The command sprue features a Richard III figure, currently very topical of course, with head options of a lovely rendering of Richard’s reconstructed face (and a useful headswop for other plastic models too) and a sallet topped with a royal crown (against useful for other English or European kings of the period). I particularly like the standard bearer, wearing a coat and who nice and generic - I plan to buy extra command sprues and use him widely with the addition of other arms – such as crossbows, handguns and halbards.
Personally the only slight disappointment is with the helms – mainly as this sprue includes four that are duplicated from the mounted men at arms box - with six new options on the main frame. Now if you’re building an English army of the period – and of course many people will – with most or all of the noblemen fighting on foot then you may not need to purchase the mounted figures sprue. Also I reckon that Michael has already designed over 35 different heads for the period to date – and there are only so many styles before the variations become too subtle to really notice. However there are very useful new heads and my favourites are a raised visored sallet of c 1490s (like those shown in the Beauchamp Pageant) and a deep rimmed kettlehat. More kettlehat variations will hopefully follow in the forthcoming Light Cavalry box - please Michael!
It’s worth noting the assembly process for these figures. Some plastic figures require relatively little assembly – perhaps just head, single arm and backpack – and there are those in the hobby who are put off plastics due to the need to cut, glue and assemble the figures. Clearly the prep time is longer than for most metals, but to my mind the trade-off is significant - it’s the wide range of poses and figure variants that a plastic set brings to your unit or army. In this box most of the two-handed weapons require attaching the right and left arms to the figures shoulders and also glueing a joint in the polearm or the wrist of one of the arms. Now in the Mercenaries box the option to add a polearm/halbard blade creates a weak joint, no matter how much plastic glue you use to weld it together. However it seems that either the Perrys and/or Renedra have considered this and have come up with a much better solution – the joint on weapon shafts is now an L shape, rather than a straight across cut, which significantly increases the surface area to apply glue on and creates a much stronger joint – huzzah!!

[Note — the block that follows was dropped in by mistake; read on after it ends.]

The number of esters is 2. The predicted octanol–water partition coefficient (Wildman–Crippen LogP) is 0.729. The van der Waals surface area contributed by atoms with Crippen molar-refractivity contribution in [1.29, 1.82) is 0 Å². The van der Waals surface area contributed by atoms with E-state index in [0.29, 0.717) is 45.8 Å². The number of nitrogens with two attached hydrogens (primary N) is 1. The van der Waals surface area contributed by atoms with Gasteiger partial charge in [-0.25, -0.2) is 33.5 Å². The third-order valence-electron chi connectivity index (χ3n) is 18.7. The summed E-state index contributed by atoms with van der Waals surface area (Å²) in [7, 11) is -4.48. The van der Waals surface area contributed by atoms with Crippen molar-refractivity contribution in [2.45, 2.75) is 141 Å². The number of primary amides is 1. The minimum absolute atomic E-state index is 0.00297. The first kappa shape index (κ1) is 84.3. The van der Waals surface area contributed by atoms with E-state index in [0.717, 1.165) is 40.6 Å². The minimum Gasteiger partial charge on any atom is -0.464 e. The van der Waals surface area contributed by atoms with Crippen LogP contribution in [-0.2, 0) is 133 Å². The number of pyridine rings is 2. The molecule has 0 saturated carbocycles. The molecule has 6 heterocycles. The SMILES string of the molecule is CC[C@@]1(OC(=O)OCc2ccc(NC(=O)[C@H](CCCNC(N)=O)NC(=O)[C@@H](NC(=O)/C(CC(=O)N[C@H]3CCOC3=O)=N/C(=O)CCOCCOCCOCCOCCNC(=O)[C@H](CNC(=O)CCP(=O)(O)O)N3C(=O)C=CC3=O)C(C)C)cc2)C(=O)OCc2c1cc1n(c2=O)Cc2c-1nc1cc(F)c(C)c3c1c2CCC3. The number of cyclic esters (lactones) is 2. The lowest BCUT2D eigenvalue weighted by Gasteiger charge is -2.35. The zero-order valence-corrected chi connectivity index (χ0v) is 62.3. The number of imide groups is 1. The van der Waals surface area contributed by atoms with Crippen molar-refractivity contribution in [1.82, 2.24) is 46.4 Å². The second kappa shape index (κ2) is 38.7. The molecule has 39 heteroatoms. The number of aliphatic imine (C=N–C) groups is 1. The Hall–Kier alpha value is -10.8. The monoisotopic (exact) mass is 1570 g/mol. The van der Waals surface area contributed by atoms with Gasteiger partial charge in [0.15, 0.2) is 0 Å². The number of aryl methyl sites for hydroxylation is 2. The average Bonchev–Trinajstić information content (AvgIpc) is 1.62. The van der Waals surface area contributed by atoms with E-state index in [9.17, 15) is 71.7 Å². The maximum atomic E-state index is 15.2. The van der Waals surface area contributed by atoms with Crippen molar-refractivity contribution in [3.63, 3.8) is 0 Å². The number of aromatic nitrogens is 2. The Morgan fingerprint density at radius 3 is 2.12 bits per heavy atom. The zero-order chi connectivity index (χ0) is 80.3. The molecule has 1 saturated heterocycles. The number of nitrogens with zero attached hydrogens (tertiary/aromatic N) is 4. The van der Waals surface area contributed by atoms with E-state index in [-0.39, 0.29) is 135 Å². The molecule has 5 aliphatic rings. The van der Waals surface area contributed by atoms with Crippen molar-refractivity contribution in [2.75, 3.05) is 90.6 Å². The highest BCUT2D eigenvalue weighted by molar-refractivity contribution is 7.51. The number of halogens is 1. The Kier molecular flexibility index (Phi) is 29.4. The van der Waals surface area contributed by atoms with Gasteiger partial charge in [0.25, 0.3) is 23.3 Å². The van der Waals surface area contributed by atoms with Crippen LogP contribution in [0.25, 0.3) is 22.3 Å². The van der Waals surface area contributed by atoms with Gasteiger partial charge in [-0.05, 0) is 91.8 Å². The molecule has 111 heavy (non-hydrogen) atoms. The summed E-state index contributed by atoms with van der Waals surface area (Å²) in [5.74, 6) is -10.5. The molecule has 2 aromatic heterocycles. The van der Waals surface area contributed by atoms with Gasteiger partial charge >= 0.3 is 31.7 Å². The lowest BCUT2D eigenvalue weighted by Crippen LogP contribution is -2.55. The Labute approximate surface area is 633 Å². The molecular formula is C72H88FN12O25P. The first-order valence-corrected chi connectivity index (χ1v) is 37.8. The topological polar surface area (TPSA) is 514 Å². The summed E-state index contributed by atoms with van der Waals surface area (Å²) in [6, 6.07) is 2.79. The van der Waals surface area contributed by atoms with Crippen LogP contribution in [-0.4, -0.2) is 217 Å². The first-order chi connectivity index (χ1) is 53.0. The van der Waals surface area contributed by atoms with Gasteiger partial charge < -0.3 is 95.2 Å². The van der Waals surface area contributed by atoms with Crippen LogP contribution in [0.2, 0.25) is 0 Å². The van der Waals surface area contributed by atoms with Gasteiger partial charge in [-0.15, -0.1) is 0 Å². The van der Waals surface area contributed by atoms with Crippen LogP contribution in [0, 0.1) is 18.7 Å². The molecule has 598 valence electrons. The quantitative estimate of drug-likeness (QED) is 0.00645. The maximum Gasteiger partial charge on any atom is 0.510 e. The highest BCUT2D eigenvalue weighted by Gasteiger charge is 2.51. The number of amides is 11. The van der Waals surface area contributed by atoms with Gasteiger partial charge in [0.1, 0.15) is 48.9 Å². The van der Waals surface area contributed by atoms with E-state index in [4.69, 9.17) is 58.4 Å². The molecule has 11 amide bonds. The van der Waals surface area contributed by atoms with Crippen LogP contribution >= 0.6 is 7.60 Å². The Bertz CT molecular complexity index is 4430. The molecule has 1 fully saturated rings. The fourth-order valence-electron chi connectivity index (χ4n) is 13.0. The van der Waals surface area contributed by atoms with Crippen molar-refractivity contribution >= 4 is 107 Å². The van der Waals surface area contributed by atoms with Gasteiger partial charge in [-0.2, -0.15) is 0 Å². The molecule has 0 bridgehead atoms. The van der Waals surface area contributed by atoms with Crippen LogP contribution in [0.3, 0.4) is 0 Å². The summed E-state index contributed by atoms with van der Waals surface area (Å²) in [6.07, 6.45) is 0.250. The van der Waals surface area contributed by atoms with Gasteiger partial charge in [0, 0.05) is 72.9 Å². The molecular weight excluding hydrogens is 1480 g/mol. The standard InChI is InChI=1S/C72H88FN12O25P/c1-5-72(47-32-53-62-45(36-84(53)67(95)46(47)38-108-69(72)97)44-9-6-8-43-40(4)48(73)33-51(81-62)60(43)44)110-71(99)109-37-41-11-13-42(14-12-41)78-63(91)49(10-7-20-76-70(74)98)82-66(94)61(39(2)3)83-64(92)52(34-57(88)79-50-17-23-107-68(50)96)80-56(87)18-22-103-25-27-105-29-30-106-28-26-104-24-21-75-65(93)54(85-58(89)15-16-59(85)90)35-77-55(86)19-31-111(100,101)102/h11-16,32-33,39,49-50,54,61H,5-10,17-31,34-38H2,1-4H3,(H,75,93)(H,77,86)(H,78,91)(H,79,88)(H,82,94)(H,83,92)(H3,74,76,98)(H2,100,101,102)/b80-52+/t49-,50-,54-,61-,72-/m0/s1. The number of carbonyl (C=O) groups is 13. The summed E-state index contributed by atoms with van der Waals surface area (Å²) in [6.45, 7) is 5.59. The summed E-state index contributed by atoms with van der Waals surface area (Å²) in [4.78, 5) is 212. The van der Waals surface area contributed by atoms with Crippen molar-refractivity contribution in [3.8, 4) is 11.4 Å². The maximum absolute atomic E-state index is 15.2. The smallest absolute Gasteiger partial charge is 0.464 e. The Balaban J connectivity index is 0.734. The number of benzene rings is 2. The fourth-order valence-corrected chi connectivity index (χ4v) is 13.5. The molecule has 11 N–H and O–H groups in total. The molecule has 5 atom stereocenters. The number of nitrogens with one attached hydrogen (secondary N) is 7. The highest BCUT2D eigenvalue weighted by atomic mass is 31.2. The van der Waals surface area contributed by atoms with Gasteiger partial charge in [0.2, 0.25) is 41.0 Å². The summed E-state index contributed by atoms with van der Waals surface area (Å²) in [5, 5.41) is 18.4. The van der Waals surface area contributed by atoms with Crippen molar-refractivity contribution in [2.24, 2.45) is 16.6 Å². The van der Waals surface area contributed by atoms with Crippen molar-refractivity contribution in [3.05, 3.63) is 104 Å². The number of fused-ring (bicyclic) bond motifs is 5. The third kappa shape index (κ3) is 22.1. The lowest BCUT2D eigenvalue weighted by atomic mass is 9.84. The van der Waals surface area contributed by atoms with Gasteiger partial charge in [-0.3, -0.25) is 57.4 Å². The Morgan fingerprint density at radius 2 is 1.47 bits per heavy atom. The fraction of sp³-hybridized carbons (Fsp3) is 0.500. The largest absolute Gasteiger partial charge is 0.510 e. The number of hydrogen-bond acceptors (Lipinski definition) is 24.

My assembled models shown here are still works in progress, sadly I’ve not have enough free time to get beyond initial assembly. They will form a contingent of dismounted Burgundian men at arms – representing a group of knights from Charles the Bold’s household, with some retainers, and displaying related coats of arms on their coats. Consequently I’ve added crosses of St Andrews to a few, as well as applying headswops from other boxes and metal plumes castings. I've also changed a poleaxe head on a shaft for extra variety. Some of the surfaces have had a wash of liquid green stuff, but this isn't really necessary at all, just a whim of mine.
I’ll also add in some selected metal flagbearers, which are showing on the PM workbench at the moment. Pics of the completed unit will be posted as soon as they’re done. Helmets from the Foot Knights set have also been attached to another mounted men at arms unit that at the undercoated stage too.